Pakistan has four long-term contracts with LNG suppliers. However higher profit margins in international spot markets may incentivize the suppliers to default on cargo deliveries. Without sufficient legal protection to prevent this, Pakistan is forced to float emergency tenders for LNG supplies. These tenders often yield higher prices than term contracts. For example, in October 2020, when Pakistan floated tenders for six cargoes to be used in December, the bids received were in the range of 16-19% of the Brent rate (the international benchmark for crude oil pricing), much higher than the 13.37% of Brent rate offered by the long-term LNG supply contract with Qatar.

This winter, two suppliers with long-term contracts with Pakistan—ENI and Guvnor—defaulted on term deliveries. To compensate, Pakistan had to accept a cargo at the highest ever price of $30.6/mmbtu from Qatar Energy to meet its peak winter demands for December.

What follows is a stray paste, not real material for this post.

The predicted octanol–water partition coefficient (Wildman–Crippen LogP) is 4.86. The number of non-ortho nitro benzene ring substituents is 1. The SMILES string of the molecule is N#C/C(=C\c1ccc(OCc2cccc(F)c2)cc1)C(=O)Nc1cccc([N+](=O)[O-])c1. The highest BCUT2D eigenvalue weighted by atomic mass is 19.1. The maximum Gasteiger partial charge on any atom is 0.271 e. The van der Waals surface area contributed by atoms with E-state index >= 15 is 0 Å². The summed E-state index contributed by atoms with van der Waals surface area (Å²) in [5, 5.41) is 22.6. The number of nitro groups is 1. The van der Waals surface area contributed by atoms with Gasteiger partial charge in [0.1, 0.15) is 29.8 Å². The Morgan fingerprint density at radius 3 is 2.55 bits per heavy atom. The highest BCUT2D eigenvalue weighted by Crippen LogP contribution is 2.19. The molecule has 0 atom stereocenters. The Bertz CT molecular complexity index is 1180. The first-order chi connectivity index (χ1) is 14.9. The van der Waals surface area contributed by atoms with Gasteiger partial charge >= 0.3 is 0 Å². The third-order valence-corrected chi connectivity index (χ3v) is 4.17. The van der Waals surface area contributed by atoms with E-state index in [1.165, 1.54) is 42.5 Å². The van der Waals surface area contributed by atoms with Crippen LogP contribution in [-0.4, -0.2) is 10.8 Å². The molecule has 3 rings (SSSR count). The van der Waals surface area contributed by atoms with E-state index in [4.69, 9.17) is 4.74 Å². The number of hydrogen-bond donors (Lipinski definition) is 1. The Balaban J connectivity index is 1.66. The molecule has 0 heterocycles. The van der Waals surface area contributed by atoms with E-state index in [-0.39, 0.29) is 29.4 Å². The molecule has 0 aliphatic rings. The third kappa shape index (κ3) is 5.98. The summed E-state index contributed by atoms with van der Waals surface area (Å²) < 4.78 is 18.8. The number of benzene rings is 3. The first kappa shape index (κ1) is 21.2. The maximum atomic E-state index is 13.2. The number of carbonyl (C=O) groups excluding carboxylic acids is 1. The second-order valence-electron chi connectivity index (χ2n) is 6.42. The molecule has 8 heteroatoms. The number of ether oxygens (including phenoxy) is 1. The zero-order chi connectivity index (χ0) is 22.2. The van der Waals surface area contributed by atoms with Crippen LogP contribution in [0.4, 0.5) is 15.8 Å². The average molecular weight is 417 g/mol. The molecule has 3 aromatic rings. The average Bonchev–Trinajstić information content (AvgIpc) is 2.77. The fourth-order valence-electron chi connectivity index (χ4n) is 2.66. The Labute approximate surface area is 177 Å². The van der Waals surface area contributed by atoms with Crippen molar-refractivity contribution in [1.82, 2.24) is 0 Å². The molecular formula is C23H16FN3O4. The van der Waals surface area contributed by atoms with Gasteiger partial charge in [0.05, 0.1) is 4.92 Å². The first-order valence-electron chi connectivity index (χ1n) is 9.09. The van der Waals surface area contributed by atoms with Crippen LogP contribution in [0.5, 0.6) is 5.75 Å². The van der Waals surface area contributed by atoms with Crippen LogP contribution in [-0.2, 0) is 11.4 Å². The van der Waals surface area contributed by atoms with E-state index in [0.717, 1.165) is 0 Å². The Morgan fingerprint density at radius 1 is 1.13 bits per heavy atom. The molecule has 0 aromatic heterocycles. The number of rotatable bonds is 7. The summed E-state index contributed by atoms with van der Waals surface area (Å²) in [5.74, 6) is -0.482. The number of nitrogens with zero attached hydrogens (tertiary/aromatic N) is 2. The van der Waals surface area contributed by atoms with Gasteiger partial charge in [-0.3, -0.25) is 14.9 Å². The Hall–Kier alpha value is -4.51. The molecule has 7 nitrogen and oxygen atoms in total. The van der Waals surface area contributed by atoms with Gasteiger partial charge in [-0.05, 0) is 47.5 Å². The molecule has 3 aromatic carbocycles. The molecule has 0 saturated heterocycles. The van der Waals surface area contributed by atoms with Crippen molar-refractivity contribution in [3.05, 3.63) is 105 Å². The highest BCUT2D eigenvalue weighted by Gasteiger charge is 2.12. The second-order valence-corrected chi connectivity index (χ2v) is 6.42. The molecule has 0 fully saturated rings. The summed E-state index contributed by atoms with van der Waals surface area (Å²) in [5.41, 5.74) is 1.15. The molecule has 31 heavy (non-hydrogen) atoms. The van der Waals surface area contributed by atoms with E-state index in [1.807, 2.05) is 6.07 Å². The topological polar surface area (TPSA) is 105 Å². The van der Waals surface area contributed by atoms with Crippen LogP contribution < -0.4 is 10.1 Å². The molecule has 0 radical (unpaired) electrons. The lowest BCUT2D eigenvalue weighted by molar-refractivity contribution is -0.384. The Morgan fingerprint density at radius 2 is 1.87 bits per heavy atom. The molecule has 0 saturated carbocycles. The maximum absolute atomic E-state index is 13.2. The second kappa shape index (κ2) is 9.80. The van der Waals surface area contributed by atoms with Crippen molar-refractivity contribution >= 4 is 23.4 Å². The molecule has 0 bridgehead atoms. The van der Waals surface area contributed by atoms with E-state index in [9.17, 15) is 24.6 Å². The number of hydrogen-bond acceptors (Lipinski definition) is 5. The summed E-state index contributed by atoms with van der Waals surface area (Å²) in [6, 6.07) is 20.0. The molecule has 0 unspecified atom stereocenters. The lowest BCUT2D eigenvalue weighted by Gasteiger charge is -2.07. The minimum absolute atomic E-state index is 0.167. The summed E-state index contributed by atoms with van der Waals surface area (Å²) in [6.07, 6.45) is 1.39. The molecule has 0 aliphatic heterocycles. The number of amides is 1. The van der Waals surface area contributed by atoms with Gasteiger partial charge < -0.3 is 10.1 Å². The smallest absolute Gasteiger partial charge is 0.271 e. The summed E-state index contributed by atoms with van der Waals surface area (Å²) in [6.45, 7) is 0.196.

Methane accounts for nearly a quarter of global temperature rise leading to climate change

Extreme LNG price volatility has led to another unpalatable effect in the power markets. Unable to procure enough LNG from the government, the power producers have now turned to furnace oil to ensure adequate power supplies—the very situation LNG infrastructure was built to avoid.

A floating offshore LNG terminal may cost between USD 400500 million without factoring in operational expenses and imported fuel costs. In contrast, upfront costs for setting up solar power plants in Pakistan are USD 600,000 per megawatt (MW). This means that the installation of 1,000MW of solar capacity on an upfront cost basis could cost nearly the same as a single LNG terminal. Furthermore, exorbitant spot prices directly impact the cost of power production when LNG is used as a fuel. This winter, fuel costs alone for LNG power plants went as high as Rs.16/kilowatt hour (KWh), while the levelized cost of electricity generation from solar and wind energy stood at just Rs.6/KWh.